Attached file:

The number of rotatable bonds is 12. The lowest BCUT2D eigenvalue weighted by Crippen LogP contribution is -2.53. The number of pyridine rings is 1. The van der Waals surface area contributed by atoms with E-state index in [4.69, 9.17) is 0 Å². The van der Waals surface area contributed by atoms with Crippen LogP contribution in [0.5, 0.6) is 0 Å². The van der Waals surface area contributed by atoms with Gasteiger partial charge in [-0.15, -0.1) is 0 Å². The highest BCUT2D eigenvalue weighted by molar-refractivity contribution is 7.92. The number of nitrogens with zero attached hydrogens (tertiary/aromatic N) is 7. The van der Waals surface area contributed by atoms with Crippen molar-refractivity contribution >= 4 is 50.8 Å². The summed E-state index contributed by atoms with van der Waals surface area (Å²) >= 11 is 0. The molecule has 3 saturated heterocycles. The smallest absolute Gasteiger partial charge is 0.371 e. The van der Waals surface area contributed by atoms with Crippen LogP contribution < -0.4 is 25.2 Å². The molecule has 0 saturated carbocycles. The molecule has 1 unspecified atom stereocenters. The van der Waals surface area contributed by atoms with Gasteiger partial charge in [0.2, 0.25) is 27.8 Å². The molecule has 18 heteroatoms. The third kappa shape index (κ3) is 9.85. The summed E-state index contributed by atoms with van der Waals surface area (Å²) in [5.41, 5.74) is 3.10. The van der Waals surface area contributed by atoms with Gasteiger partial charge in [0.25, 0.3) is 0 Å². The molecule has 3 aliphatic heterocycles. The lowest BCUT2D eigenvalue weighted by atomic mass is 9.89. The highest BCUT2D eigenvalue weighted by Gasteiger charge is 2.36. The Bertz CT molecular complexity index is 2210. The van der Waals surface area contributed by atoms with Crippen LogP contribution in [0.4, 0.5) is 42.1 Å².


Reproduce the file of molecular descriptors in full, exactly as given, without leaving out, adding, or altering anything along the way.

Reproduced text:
The number of rotatable bonds is 12. The lowest BCUT2D eigenvalue weighted by Crippen LogP contribution is -2.53. The number of pyridine rings is 1. The van der Waals surface area contributed by atoms with E-state index in [4.69, 9.17) is 0 Å². The van der Waals surface area contributed by atoms with Crippen LogP contribution in [0.5, 0.6) is 0 Å². The van der Waals surface area contributed by atoms with Gasteiger partial charge in [-0.15, -0.1) is 0 Å². The highest BCUT2D eigenvalue weighted by molar-refractivity contribution is 7.92. The number of nitrogens with zero attached hydrogens (tertiary/aromatic N) is 7. The van der Waals surface area contributed by atoms with Crippen molar-refractivity contribution >= 4 is 50.8 Å². The summed E-state index contributed by atoms with van der Waals surface area (Å²) >= 11 is 0. The molecule has 3 saturated heterocycles. The smallest absolute Gasteiger partial charge is 0.371 e. The van der Waals surface area contributed by atoms with Crippen LogP contribution < -0.4 is 25.2 Å². The molecule has 0 saturated carbocycles. The molecule has 1 unspecified atom stereocenters. The van der Waals surface area contributed by atoms with Gasteiger partial charge in [0.2, 0.25) is 27.8 Å². The molecule has 18 heteroatoms. The third kappa shape index (κ3) is 9.85. The summed E-state index contributed by atoms with van der Waals surface area (Å²) in [5.41, 5.74) is 3.10. The van der Waals surface area contributed by atoms with Gasteiger partial charge in [0.25, 0.3) is 0 Å². The molecule has 3 aliphatic heterocycles. The lowest BCUT2D eigenvalue weighted by atomic mass is 9.89. The highest BCUT2D eigenvalue weighted by Gasteiger charge is 2.36. The Bertz CT molecular complexity index is 2210. The van der Waals surface area contributed by atoms with Crippen LogP contribution in [0.4, 0.5) is 42.1 Å².